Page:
Gallant reflects back

While Gerard Gallant is thrilled with his new position as an assistant coach with the Montreal Canadiens, he’ll always remember his three years as bench boss of the Saint John Sea Dogs.

“It’s been three good years of my life – successful years with our hockey club and our organization,’’ Gallant said.

That’s an understatement. The Sea Dogs reached the Quebec Major Junior Hockey League final in all three of Gallant’s years at the helm, winning the last two. He guided Saint John to the 2011 Memorial Cup championship and to last year’s semifinal.

Gallant’s group averaged 54 wins per season and won three straight regular-season titles. After all that success, his return to the NHL was a matter of when – not if.

“The happiest moment was the Memorial Cup win, but we had so many good kids and so many good moments,’’ Gallant said. “There was something special in every season, all the kids getting drafted and signing NHL contracts. It’s been three years of pretty close to perfect hockey.

“It’s always tough when you’re leaving something that’s good. Sometimes you’re happy when you’re leaving when things aren’t as good as they are here. For a major-junior franchise, it couldn’t be any better than this.’’

Hired by the Sea Dogs in April of 2009, Gallant came armed with NHL experience as both a player and coach. Former associate coach Mike Kelly, hired at the same time, also had an NHL tenure on his resume, having worked as an assistant with the Vancouver Canucks.

Kelly is Saint John’s new head coach and retained his duties as general manager after Gallant accepted the Montreal job. Aside from winning championships, the two coaches from Prince Edward Island have collected their share of individual honours.

All of the accolades seem like a blur at this point, especially considering the coaches were just trying to set a strong foundation three short years ago.

Gallant, who parlayed his own QMJHL playing career into an NHL opportunity with the Detroit Red Wings, recalls his return to the ‘Q’ as “nerve-wracking.’’

“I knew we were going to have a decent team, but I hadn’t seen the calibre of hockey in a while,’’ the coach said. “It was a really exciting time, but it was a nervous time, too. Things turned out real well.’’

That sums up Gallant’s coaching career in the junior ranks. He was behind the bench when his hometown Summerside Western Capitals captured the national junior A championship in 1997. Former Columbus Blue Jackets general manager Doug MacLean hired Gallant as an assistant in 2001, eventually leading to the job as head coach. And while Gallant was later relieved of his duties, he was hired by the New York Islanders as an assistant shortly after.

All that set the stage for one of the most successful eras in QMJHL and Canadian Hockey League history.

“He was a great coach for me,’’ said Florida Panthers prospect Jonathan Huberdeau, who played three years under Gallant in Saint John. “He gave me a chance at 16 (years of age) as a rookie and put me in a lot of different situations. Not a lot of coaches use their younger players.’’

Huberdeau said he gained confidence as a rookie under Gallant, especially when the coach put him on a line with overage sensations Mike Hoffman and Nick Petersen. Huberdeau’s second season saw him become playoff MVP, Memorial Cup MVP and the third overall pick in the 2011 NHL draft.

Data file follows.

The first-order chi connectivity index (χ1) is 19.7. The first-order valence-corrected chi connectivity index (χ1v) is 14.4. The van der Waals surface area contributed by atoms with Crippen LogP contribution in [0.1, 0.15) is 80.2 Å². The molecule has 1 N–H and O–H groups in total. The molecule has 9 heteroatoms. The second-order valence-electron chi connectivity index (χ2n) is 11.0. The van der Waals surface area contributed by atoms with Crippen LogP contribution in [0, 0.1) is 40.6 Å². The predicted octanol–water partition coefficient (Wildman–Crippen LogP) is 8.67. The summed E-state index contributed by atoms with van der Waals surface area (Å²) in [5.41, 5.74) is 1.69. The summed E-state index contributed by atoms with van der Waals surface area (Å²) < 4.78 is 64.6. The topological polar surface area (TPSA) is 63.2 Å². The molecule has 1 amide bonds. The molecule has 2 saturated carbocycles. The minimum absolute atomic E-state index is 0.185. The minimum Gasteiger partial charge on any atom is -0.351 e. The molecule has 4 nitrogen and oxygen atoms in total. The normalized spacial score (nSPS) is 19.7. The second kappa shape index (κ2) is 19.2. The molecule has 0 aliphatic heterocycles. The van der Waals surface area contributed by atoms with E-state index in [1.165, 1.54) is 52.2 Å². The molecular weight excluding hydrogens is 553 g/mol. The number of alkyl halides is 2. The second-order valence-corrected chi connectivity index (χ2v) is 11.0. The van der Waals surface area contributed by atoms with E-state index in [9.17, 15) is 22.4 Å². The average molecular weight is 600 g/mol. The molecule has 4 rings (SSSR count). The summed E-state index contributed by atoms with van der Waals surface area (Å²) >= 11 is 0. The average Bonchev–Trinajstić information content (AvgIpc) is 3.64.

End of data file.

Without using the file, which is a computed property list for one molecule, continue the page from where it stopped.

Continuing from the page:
“He knows what it takes to be in the NHL,’’ Huberdeau said of Gallant. “He deserves to be in the NHL.’’

In many ways, Gallant benefited from being around young players like Huberdeau.

“I guess I became a lot more patient,’’ Gallant said. “I worked with young kids and had a lot of fun with it. Organizations start from the top and everyone has to buy in. It can’t just be your coaching staff; it has to be the whole organization buying in and I think that’s why we’re successful.

“It starts with the ownership group and moves right down to your office staff and your trainers to everybody else. There’s been a lot of people involved in the last three years.

“You can’t just say we had great players. We had great coaches, we had a great staff. It was everybody.’’

The Sea Dogs were an entertaining team during Gallant’s reign, employing an offensive game that allowed players to be creative and use their skill. The flair wasn’t just appreciated in Saint John, however.

Fans in rinks throughout Quebec, despite their fervor in cheering against the Sea Dogs, were captivated by the Port City squad. The media marveled at how much talent had been assembled on one roster, with several reporters calling the club the best they’d ever seen.

“It was fun going to the different rinks and knowing you were probably going to get the other team’s best game, and knowing that they were going to be pumped up for that game,’’ Gallant said. “We were the top dogs and teams were trying to knock us off. We enjoyed that as a team. People talked about us being the top team in Canada for the last three years.’’

Gallant enters a different situation in Montreal, where new general manager Marc Bergevin has engineered an overhaul in an effort to bring the Canadiens back to prominence.

“It’s no different for me,’’ Gallant said. “My job will be to continue to communicate with players, but the head coach is Michel Therrien. I approach it the same way as I approached working here. I’m going to have fun with them and work hard and try to help make players better. They’re trying to get better, they’re trying to win hockey games and hopefully I’m a part of that.’’

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